“I think the judges have a hard job today,” said Erin Draper, director of the Reh Center for Entrepreneurship. She noted that there has been 30 percent growth in participation since last year’s competition.
The event is held annually at either Plattsburgh State or Clarkson University. “The partnership is what really makes it a successful event,” Draper said.
Mark Dzwonczyk, one of the judges, was impressed. “Every year either I’m getting older, or the entrepreneurs are getting younger — and very sophisticated.
“There are a couple of standouts where I’m saying, ‘That’s an interesting business.’ I live in Silicon Valley, so I’ve seen a lot of businesses start up, and I’ve built some myself.”
Dzwonczyk regularly travels from California to the North Country for his role as CEO of Nicholville Telephone Company, which is installing broadband to sections of rural New York. He mentioned that his own experience has taught him to be open-minded about new business ideas.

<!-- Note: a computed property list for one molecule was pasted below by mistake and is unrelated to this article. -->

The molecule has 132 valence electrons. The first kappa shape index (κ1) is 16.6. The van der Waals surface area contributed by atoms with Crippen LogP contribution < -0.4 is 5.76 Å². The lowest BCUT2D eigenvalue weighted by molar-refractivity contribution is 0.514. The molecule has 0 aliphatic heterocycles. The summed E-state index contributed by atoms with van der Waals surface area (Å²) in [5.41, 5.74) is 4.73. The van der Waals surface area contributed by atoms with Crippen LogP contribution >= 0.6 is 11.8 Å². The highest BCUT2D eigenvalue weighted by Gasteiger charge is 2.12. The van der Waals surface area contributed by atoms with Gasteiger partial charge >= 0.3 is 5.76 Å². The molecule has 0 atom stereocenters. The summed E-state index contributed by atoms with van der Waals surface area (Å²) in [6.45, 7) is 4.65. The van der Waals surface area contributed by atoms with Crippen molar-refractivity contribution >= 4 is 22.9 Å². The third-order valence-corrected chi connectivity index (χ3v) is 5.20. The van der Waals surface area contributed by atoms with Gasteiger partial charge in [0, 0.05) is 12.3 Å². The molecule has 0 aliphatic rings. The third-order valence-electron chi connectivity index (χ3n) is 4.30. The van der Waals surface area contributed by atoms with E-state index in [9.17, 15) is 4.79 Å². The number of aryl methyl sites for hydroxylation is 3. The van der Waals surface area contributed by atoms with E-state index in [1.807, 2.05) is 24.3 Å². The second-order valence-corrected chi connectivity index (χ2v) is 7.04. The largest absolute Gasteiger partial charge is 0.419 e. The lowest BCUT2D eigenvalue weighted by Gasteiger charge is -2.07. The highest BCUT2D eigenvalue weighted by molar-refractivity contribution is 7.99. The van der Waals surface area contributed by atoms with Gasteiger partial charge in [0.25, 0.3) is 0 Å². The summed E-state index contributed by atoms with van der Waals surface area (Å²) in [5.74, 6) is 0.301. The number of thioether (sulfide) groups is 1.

Dzwonczyk was in Silicon Valley during the early days of Internet, and he recalled hearing about the ideas of Larry Page, co-founder of Google, and Jerry Yang, co-founder of Yahoo.
With a wry smile, Dzwonczyk said he recalled thinking: “Indexing the Internet — how is that a business?”
His conclusion? “You’ve got to think ahead.”
OWENS ON ENTREPRENEURSHIP
As presentations came to a halt for a lunch break, Congressman Owens addressed the crowd, referring to experience from his law practice in assisting businesses with patents, contracts and financing. He advised students to make sure that their ideas were marketable instead of just going by their own preferences. “It shouldn’t just be something I like, it should be something somebody else likes — and will buy.”
He also talked about what he called “figuring out how to share the upside,” so that if your ideas is successful, people who work for you will also benefit. “It makes for happier, better workers,” Owens said. “It’s important that people understand that you value what they do.”
He closed with a story of a White House event where he met the prime minister of Ireland, who shared this witty advice on speaking: “Stand up tall to be seen. Speak loudly to be heard. Sit down to be appreciated.”